Man has a Whale of a Time Snorkeling

One of the biggest news stories to come out of South Africa very recently is about a man who found himself caught in the mouth of a whale. The 51-year-old South African marine conservationist was scooped into the mouth of a rare Bryde whale. The man was not even in the ocean to see or film whales, in fact, he was there filming sardines off the coast of Port Elizabeth.

The whale was gulping down a mouthful of lunch and unfortunately, this man happened to be in the path of the whale. The man was snorkeling and so his friends and his wife watched the incident happen from their charted boat. Unlike in stories and other fables, this event only lasted a few minutes. The whale appeared to realize that he had consumed more than just sardines and opened his mouth to release the man.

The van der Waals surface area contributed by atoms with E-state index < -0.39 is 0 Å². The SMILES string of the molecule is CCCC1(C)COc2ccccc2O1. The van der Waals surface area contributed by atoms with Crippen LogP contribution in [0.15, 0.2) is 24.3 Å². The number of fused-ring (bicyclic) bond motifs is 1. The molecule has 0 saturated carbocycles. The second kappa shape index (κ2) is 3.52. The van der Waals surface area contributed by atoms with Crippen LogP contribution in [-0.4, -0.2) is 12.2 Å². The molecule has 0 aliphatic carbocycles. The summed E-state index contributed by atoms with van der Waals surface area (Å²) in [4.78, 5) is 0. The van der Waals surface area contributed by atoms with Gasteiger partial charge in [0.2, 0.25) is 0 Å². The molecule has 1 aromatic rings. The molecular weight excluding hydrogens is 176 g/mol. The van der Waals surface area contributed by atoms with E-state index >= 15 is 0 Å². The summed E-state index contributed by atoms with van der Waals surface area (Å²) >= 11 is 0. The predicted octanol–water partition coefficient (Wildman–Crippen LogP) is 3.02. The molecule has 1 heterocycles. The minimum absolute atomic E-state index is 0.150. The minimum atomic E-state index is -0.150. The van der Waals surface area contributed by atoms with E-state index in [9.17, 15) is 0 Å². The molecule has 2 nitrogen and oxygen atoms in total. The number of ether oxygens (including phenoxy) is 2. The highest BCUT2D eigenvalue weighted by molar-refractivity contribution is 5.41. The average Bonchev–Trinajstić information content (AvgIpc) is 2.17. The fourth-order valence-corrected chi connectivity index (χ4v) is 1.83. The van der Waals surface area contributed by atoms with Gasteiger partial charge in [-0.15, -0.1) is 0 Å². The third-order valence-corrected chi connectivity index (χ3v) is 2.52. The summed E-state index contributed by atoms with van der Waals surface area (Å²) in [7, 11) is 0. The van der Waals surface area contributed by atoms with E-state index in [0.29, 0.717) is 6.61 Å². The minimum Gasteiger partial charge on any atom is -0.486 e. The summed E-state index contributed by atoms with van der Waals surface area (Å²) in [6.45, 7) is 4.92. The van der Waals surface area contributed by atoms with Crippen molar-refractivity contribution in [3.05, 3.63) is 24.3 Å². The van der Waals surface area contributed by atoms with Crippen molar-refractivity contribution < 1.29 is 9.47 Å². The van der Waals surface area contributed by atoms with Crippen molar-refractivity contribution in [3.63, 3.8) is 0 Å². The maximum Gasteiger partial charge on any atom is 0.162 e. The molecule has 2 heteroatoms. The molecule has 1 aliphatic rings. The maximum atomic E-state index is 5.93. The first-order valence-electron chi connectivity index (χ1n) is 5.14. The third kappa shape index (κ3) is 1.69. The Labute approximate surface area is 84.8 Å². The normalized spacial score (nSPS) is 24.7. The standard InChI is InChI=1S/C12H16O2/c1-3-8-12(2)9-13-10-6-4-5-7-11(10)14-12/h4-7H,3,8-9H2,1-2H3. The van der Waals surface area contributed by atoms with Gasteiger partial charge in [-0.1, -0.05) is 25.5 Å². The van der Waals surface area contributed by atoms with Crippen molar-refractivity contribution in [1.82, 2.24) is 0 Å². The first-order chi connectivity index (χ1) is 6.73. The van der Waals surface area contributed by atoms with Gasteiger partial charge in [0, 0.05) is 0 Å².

The man came out of the incident entirely unharmed and didn’t even have a bruise. Despite having had experience photographing whales and even sharks, he had never experienced anything like this. Interestingly, his colleagues who were not on the boat did not see the event unfold, nor were they even aware that anything happened.

Beyond the man not having been injured, another silver lining from the story is the awareness around these large creatures. Often, whales are misunderstood, and many people believe them to be dangerous.

What is a Bryde Whale?

For context and to create a vivid mental image, Bryde whales are extremely large, weighing up to 30 tons and eat small fish for the most part. These whales are two or three whales grouped into the Bryde category and are some of the species that the least is known about. These whales are native to the South African coast and are, from what is known, gentle giants.